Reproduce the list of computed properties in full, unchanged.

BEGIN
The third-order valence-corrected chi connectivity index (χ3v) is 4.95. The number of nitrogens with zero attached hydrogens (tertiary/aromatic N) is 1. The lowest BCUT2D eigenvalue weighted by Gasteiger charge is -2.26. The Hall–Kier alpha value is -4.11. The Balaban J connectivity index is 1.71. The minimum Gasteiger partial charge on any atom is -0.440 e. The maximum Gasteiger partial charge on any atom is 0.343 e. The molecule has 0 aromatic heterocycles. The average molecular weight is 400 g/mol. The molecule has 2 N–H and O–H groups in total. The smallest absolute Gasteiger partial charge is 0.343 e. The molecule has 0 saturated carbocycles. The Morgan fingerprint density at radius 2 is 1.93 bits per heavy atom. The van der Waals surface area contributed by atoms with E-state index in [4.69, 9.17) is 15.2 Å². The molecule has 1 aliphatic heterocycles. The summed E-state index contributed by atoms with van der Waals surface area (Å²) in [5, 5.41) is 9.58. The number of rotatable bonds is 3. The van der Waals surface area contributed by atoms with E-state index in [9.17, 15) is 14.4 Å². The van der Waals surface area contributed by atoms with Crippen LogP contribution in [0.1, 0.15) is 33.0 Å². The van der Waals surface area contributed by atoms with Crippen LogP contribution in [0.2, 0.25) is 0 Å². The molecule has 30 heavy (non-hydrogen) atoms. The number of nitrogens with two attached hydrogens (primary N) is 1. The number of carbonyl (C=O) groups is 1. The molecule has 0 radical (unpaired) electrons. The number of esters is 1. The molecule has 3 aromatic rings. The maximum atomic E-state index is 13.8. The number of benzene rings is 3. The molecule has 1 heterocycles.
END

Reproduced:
The third-order valence-corrected chi connectivity index (χ3v) is 4.95. The number of nitrogens with zero attached hydrogens (tertiary/aromatic N) is 1. The lowest BCUT2D eigenvalue weighted by Gasteiger charge is -2.26. The Hall–Kier alpha value is -4.11. The Balaban J connectivity index is 1.71. The minimum Gasteiger partial charge on any atom is -0.440 e. The maximum Gasteiger partial charge on any atom is 0.343 e. The molecule has 0 aromatic heterocycles. The average molecular weight is 400 g/mol. The molecule has 2 N–H and O–H groups in total. The smallest absolute Gasteiger partial charge is 0.343 e. The molecule has 0 saturated carbocycles. The Morgan fingerprint density at radius 2 is 1.93 bits per heavy atom. The van der Waals surface area contributed by atoms with E-state index in [4.69, 9.17) is 15.2 Å². The molecule has 1 aliphatic heterocycles. The summed E-state index contributed by atoms with van der Waals surface area (Å²) in [5, 5.41) is 9.58. The number of rotatable bonds is 3. The van der Waals surface area contributed by atoms with E-state index in [9.17, 15) is 14.4 Å². The van der Waals surface area contributed by atoms with Crippen LogP contribution in [0.1, 0.15) is 33.0 Å². The van der Waals surface area contributed by atoms with Crippen LogP contribution in [0.2, 0.25) is 0 Å². The molecule has 30 heavy (non-hydrogen) atoms. The number of nitrogens with two attached hydrogens (primary N) is 1. The number of carbonyl (C=O) groups is 1. The molecule has 0 radical (unpaired) electrons. The number of esters is 1. The molecule has 3 aromatic rings. The maximum atomic E-state index is 13.8. The number of benzene rings is 3. The molecule has 1 heterocycles.